Surprisingly few definitions of plant carnivory have been published. A simple one can be formulated in modification of Givnish et al. (1984).
To be carnivorous a plant must fulfil two requirements:
Usually the reason for such exotic behavior is that the plants are adapted to living in very nutrient-poor environments such as acidic bogs and limestone cliff faces. It is estimated that there are over 600 species of carnivorous plants. Many of these are very beautiful and are usually fairly easy to cultivate in the home or garden environment when given proper cultural conditions.
In practice the dividing line between carnivorous and non-carnivorous plants is not so distinct. According to Jan Schlauer:
There is no dividing line because there is no conditio sine qua non for carnivory in plants. It is a syndrome rather than a point mutation, and it certainly has evolved (and *is* evolving, of course) at different times from very different lines.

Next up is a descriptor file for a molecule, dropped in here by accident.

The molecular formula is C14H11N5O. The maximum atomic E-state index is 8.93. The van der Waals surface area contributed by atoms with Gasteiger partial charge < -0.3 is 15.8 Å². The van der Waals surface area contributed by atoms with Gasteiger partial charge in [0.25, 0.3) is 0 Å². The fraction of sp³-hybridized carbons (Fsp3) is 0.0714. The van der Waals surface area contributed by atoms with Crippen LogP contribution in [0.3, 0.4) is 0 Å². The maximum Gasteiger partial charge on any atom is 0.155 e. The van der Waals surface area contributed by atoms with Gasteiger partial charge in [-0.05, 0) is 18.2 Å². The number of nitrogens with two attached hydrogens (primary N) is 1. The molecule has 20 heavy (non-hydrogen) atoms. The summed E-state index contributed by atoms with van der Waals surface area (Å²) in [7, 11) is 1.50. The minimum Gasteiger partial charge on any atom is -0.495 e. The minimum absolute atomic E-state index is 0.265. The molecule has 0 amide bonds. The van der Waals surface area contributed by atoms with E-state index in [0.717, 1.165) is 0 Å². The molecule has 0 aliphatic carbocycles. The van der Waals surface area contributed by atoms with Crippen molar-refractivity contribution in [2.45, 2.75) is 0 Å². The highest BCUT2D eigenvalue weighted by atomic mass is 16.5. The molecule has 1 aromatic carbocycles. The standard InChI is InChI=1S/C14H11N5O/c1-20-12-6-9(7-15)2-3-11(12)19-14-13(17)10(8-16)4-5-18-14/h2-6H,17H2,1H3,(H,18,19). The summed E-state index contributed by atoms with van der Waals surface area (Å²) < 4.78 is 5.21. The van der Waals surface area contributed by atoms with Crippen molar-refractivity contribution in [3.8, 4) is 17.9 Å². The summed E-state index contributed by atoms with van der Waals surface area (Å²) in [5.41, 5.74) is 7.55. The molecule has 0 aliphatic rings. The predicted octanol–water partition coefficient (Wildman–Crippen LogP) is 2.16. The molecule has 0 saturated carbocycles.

Thus, at the present time, the following genera are treated as being carnivorous here: Aldrovanda, Byblis, Cephalotus, Darlingtonia, Dionaea, Drosera, Drosophyllum, Genlisea, Heliamphora, Nepenthes, Pinguicula, Sarracenia, Triphyophyllum and Utricularia.
Several members of the Bromeliaceous genera (Brocchinia and Catopsis), along with the "devil's claw family" ( Craniolaria, Ibicella, Martynia, and Proboscidea ) and others are considered carnivores (or possible carnivores) by some authors but are not listed completely in this database as there is no evidence of the production of digestive enzymes. Although Roridula also lacks digestive enzymes, it is included in this database for historical reasons.